(Update, 28 Apr 04) Welcome to all the readers from the Cox&Forkum weblog, and enjoy your visit. Comment on anything you'd like, I'm like every soldier over here, wanting more and more mail.
On the Instapundit site, the professor links to a transcript where Senator Kerry tries to defend his use of the words "ribbons" and "medals" interchangably.
I would like to say that it is common among the Army personnel that I know, that these terms are sometimes used interchangably, but not at all in the manner that he is implying.
Let me explain. You can say to a friend, while holding a picture of your wife, "This is my wife" and he would understand that the actual picture is not your wife, but a representation of your wife. If days later you threw that picture of your wife over a fence, and said to the same friend, "I threw my wife over the fence" he would probably not think that you had thrown just the picture of your wife over a fence. Ribbons represent medals the way photos represent people. But when you talk about doing something with the physical person, you usually don't mean the photograph.
Here's how I've noticed soldiers use the terms interchangably. If you were to look at a soldier's uniform, Class A or Class B, or even Dress Blues, the uniforms on which we wear our ribbons (or sometimes our medals), and point to that soldier's ribbons, and ask them "so what is this medal for?", they would know what you are talking about, and would likely not tell you that you were pointing to "ribbons", while asking about "medals". The ribbons do represent medals recieved, and yes, when we are talking about the actions that we did to earn our awards and medals, we use the terms interchangably.
But there are times when soldiers rarely use the terms interchangably. Personally, I've never heard a soldier refer to the physical items that are ribbons, or the physical items that are medals, interchangably. For example, it would be unlikely that a soldier would go into the clothing supply store, where we buy our ribbons, and ask to purchase a medal, knowing that he needed a ribbon (and that the medals, which the ribbons represent, are not for sale at the clothing sales store.) They would likely say, "I need to get some new ribbons for the upcoming inspection" rather than "I need to get some medals for the upcoming inspection." Another soldier hearing the first example would understand that the soldier needed to go purchase some new ribbons, while the second example would clearly be understood that the soldier expected to be recognized for outstanding achievement and be presented with some additional medals, all for an upcoming inspection. Patently absurd, but I use it to show how it would be highly unusual for soldiers to use the terms interchangably in all situations.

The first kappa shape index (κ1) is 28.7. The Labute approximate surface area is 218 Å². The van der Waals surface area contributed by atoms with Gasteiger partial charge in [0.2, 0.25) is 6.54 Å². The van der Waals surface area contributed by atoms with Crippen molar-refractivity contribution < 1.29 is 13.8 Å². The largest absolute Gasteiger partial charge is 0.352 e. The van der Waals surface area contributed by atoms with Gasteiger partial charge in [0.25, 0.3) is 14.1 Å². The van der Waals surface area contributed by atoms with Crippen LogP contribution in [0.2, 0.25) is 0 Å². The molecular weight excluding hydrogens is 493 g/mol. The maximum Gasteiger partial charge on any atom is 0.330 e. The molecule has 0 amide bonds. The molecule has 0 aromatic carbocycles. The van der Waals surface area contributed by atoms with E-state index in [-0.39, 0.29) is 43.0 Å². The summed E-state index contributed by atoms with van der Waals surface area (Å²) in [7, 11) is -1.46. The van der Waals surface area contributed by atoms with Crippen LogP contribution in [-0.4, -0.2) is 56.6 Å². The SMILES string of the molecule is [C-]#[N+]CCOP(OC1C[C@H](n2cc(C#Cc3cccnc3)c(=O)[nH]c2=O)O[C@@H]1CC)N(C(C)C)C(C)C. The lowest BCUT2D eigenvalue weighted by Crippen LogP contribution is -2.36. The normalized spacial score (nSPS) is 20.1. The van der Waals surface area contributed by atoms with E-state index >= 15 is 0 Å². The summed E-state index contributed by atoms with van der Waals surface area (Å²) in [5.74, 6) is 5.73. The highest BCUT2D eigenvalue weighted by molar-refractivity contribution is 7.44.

Obviously I can't speak for Senator Kerry, but I do know how soldiers speak, and I doubt a soldier would say that he had thrown his medals over a fence if he had thrown his ribbons over a fence. And vice-versa. When we talk about the actual physical item, we know the difference between the two, and would use the correct term. This is too close to the other very fudgible statements that Senator Kerry has made over the last few years for me to just ignore as mis-speak. Like his recent statement that he never actually said he was Irish, he clearly allowed the voters in the heavily Irish areas to assume that he was. If he truly believes that he can use the terms of ribbons and medals interchangably simply because he feels there is no difference between the two, then he needs to explain how he could be so cavalier about his ribbons, and then say that the medals meant so much that he couldn't throw them away.
(Update) I've earned all my medals and I'm damn proud of them. The ribbons I wear on my uniform, that represent those medals, also represent the pride I feel in what I do for a profession, the sacrifices my family has made during my deployments, and the recognition I've received for being a good soldier.
Throw them away?
Hell, I better be buried with 'em on.